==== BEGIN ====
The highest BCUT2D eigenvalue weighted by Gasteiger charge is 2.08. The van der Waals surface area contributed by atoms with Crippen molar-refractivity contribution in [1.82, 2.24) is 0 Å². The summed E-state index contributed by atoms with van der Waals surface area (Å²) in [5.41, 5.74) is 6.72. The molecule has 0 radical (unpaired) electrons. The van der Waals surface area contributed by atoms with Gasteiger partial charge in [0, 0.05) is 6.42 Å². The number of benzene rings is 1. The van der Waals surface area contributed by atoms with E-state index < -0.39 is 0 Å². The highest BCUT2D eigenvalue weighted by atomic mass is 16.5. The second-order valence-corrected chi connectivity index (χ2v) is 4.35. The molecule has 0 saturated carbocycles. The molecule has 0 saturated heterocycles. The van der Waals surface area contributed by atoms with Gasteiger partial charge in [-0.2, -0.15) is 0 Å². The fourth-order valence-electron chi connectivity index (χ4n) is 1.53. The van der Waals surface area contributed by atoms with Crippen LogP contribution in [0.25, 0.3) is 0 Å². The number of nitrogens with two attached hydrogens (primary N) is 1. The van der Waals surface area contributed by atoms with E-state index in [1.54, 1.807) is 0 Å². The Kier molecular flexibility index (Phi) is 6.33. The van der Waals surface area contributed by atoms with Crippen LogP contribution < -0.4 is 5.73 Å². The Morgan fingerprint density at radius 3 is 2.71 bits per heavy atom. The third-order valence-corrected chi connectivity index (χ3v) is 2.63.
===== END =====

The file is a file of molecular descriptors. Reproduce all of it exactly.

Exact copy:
The highest BCUT2D eigenvalue weighted by Gasteiger charge is 2.08. The van der Waals surface area contributed by atoms with Crippen molar-refractivity contribution in [1.82, 2.24) is 0 Å². The summed E-state index contributed by atoms with van der Waals surface area (Å²) in [5.41, 5.74) is 6.72. The molecule has 0 radical (unpaired) electrons. The van der Waals surface area contributed by atoms with Gasteiger partial charge in [0, 0.05) is 6.42 Å². The number of benzene rings is 1. The van der Waals surface area contributed by atoms with E-state index < -0.39 is 0 Å². The highest BCUT2D eigenvalue weighted by atomic mass is 16.5. The second-order valence-corrected chi connectivity index (χ2v) is 4.35. The molecule has 0 saturated carbocycles. The molecule has 0 saturated heterocycles. The van der Waals surface area contributed by atoms with Gasteiger partial charge in [-0.2, -0.15) is 0 Å². The fourth-order valence-electron chi connectivity index (χ4n) is 1.53. The van der Waals surface area contributed by atoms with Crippen LogP contribution in [0.25, 0.3) is 0 Å². The number of nitrogens with two attached hydrogens (primary N) is 1. The van der Waals surface area contributed by atoms with E-state index in [1.54, 1.807) is 0 Å². The Kier molecular flexibility index (Phi) is 6.33. The van der Waals surface area contributed by atoms with Crippen LogP contribution < -0.4 is 5.73 Å². The Morgan fingerprint density at radius 3 is 2.71 bits per heavy atom. The third-order valence-corrected chi connectivity index (χ3v) is 2.63.